This is the story of Abhidulla whose journey has been on an uncommon road. He belongs to a Muslim "Brohi" community.
What happened to Abhidullah will always be a fatal tragedy to think of. But only few are courageous to see what lies beyond pain. And Abhidulla proved that.
"In my community, people hugely depend on livelihood for living. I was the shepherd of our livestock and as one day I was tending my sheep in the fields, I didn't notice a broken electricity wire until one of my sheep got hurt from it.
My sheep fell down and cried out. And, as soon as I got near my sheep, I tried to hold it from the ear to help stand. But as I touched the sheep, the current flowed in to me and I was thrown away by the current injuring myself completely.
This fatal accident would have killed anyone, but it was a miracle, and a curse that I survived. When I opened my eyes, I tried to move, but failed. I wasn't able to move my body because of pain. Another shepherd saw me and called for help, and in a little while I was rushed to the hospital by my parents where I was taken in to emergency. A few hours later the doctor told my parents that I had become disabled from my tongue, legs, and backbone."
"Being disabled in my childhood did bring a lot of hard times for me. I was 12 years old when I became disabled but that did not take away my playfulness, but when other children my age or older than me made fun of me, I felt ashamed. I was called by different names and as I grew, even people started calling me names.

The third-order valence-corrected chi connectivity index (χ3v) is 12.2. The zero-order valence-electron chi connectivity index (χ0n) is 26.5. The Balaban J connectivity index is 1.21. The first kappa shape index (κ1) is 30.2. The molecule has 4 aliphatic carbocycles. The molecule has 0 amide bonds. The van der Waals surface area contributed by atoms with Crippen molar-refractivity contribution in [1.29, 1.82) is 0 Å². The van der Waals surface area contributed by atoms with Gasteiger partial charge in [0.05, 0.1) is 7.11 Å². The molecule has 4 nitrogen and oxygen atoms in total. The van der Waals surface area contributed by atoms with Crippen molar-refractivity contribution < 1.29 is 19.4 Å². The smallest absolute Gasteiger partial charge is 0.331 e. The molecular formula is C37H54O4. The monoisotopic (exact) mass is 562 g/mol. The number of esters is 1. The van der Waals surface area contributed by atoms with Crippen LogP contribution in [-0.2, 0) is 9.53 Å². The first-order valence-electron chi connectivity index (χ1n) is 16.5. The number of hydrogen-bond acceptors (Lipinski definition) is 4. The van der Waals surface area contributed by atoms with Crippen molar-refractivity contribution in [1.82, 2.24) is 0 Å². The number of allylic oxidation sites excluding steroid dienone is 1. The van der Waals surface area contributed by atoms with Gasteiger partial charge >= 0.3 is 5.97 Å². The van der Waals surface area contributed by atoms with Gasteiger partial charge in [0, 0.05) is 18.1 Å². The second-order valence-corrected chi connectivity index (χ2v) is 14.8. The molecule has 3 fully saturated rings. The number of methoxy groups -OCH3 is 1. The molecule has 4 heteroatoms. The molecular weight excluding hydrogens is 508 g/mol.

I had lost all interest in going out, be it to the city, wedding, fair or meeting relatives. When I couldn't help my family anymore in the fields or by shepherding, they thought of me as useless and I was left all alone. At this time I became 16 year old teenager."
Encouragement and Motivation:
"When I heard from one of our villagers that there is a school for disable children, I was surprised. How can there be a school for someone like me? and neither had I ever been to a school before. But, something sparked in me. I wanted to hear more about this school.
One of the elders of our village came to talk with my parents and tried hard to motivate them for sending me to school. They said that the PEP team came to our village and did a meeting about helping disable children and motivated them to enroll the children in school.
While my parents were still thinking about the opportunity I noticed a change in the community's behavior. They were becoming positive because they started calling me by my real name. And after a month, I was enrolled in a PEP school."
"When I started going to school, I was again teased by the students in class, but what encouraged me was the way our teacher took stand for me and through counseling motivated me to keep coming to school. Now that I come daily to school, the children have become used to seeing me, and some of them are even my friends."
What I Want To Do With My Life?
"I want to complete my education at PEP school, until then I will be able to read and write. After that I have plans to start my personal shop through my savings that I learned about in the 5th core element of Aflatoun "Social and Financial Enterprise."
My Deep Appreciation Who Believe That Disability Can Be Changed In to Ability:
"I wonder if I wasn't disable, maybe I'd never go to a school and always be a shepherd. My disability, no matter how painful did teach me some valuable lessons. And I am thankful to PEP, who considered our need for help. I never felt the kind of respect that I can feel now, and the hope that I can do something has made me believe that I am valuable. What I am learning today through a PEP school are surely my blessings in disguise. "
Abhidullah is now 16 and is in class 1. His parents are farmers, and he has 5 brothers and 3 sisters of which he is on the 3rd number. Abhidulla is living in Sanghar.
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